105

   106

   107 subsection {* Integer division and modulo for Z3 *}

   108

   109 definition z3div :: "int \<Rightarrow> int \<Rightarrow> int" where

   110   "z3div k l = (if 0 \<le> l then k div l else -(k div (-l)))"

   111

   112 definition z3mod :: "int \<Rightarrow> int \<Rightarrow> int" where

   113   "z3mod k l = (if 0 \<le> l then k mod l else k mod (-l))"

   114

   115

   116 subsection {* Setup *}

   117

   118 ML_file "Tools/SMT/smt_builtin.ML"

   119 ML_file "Tools/SMT/smt_datatypes.ML"

   120 ML_file "Tools/SMT/smt_normalize.ML"

   121 ML_file "Tools/SMT/smt_translate.ML"

   122 ML_file "Tools/SMT/smt_solver.ML"

   123 ML_file "Tools/SMT/smtlib_interface.ML"

   124 ML_file "Tools/SMT/z3_interface.ML"

   125 ML_file "Tools/SMT/z3_proof_parser.ML"

   126 ML_file "Tools/SMT/z3_proof_tools.ML"

   127 ML_file "Tools/SMT/z3_proof_literals.ML"

   128 ML_file "Tools/SMT/z3_proof_methods.ML"

   129 named_theorems z3_simp "simplification rules for Z3 proof reconstruction"

   130 ML_file "Tools/SMT/z3_proof_reconstruction.ML"

   131 ML_file "Tools/SMT/z3_model.ML"

   132 ML_file "Tools/SMT/smt_setup_solvers.ML"

   133

   134 setup {*

   135   SMT_Config.setup #>

   136   SMT_Normalize.setup #>

   137   SMTLIB_Interface.setup #>

   138   Z3_Interface.setup #>

   139   SMT_Setup_Solvers.setup

   140 *}

   141

   142 method_setup smt = {*

   143   Scan.optional Attrib.thms [] >>

   144     (fn thms => fn ctxt =>

   145       METHOD (fn facts => HEADGOAL (SMT_Solver.smt_tac ctxt (thms @ facts))))

   146 *} "apply an SMT solver to the current goal"

   147

   148

   149 subsection {* Configuration *}

   150

   151 text {*

   152 The current configuration can be printed by the command

   153 @{text smt_status}, which shows the values of most options.

   154 *}

   155

   156

   157

   158 subsection {* General configuration options *}

   159

   160 text {*

   161 The option @{text smt_solver} can be used to change the target SMT

   162 solver.  The possible values can be obtained from the @{text smt_status}

   163 command.

   164

   165 Due to licensing restrictions, Yices and Z3 are not installed/enabled

   166 by default.  Z3 is free for non-commercial applications and can be enabled

   167 by setting Isabelle system option @{text z3_non_commercial} to @{text yes}.

   168 *}

   169

   170 declare [[ smt_solver = z3 ]]

   171

   172 text {*

   173 Since SMT solvers are potentially non-terminating, there is a timeout

   174 (given in seconds) to restrict their runtime.  A value greater than

   175 120 (seconds) is in most cases not advisable.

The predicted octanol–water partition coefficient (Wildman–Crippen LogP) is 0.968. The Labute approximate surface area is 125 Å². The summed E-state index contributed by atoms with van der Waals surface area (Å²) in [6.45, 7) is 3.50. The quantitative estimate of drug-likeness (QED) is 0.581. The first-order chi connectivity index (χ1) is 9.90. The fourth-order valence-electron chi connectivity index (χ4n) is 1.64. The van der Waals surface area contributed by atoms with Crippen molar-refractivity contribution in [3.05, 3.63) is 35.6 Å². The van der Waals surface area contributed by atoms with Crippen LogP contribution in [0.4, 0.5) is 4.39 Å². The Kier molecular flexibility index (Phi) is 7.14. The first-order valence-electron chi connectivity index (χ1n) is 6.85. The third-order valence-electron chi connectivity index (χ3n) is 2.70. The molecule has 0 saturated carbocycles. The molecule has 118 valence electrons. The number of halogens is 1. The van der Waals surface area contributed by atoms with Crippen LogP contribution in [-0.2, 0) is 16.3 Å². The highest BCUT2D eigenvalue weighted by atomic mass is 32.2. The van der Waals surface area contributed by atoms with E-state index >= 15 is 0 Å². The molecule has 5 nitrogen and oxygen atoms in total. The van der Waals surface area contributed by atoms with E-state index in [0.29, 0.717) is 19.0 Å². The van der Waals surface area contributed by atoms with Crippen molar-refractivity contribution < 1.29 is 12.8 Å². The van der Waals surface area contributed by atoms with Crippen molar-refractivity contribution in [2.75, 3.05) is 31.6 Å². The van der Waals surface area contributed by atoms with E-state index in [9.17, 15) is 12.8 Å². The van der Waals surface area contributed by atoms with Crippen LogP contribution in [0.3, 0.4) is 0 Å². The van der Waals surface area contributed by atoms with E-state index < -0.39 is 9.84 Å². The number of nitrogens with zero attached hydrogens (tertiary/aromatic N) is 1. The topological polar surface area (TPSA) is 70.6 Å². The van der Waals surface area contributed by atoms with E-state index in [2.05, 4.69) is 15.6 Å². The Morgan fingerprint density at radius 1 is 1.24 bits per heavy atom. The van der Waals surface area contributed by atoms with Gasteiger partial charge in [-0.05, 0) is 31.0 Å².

176 *}

   177

   178 declare [[ smt_timeout = 20 ]]

   179

   180 text {*

   181 SMT solvers apply randomized heuristics.  In case a problem is not

   182 solvable by an SMT solver, changing the following option might help.

   183 *}

   184

   185 declare [[ smt_random_seed = 1 ]]

   186

   187 text {*

   188 In general, the binding to SMT solvers runs as an oracle, i.e, the SMT

   189 solvers are fully trusted without additional checks.  The following

   190 option can cause the SMT solver to run in proof-producing mode, giving

   191 a checkable certificate.  This is currently only implemented for Z3.

   192 *}

   193

   194 declare [[ smt_oracle = false ]]

   195

   196 text {*

   197 Each SMT solver provides several commandline options to tweak its

   198 behaviour.  They can be passed to the solver by setting the following

   199 options.

   200 *}

   201

   202 declare [[ cvc3_options = "" ]]

   203 declare [[ yices_options = "" ]]

   204 declare [[ z3_options = "" ]]

   205

   206 text {*

   207 Enable the following option to use built-in support for datatypes and

   208 records.  Currently, this is only implemented for Z3 running in oracle

   209 mode.

   210 *}

   211

   212 declare [[ smt_datatypes = false ]]

   213

   214 text {*

   215 The SMT method provides an inference mechanism to detect simple triggers

   216 in quantified formulas, which might increase the number of problems

   217 solvable by SMT solvers (note: triggers guide quantifier instantiations

   218 in the SMT solver).  To turn it on, set the following option.

   219 *}

   220

   221 declare [[ smt_infer_triggers = false ]]

   222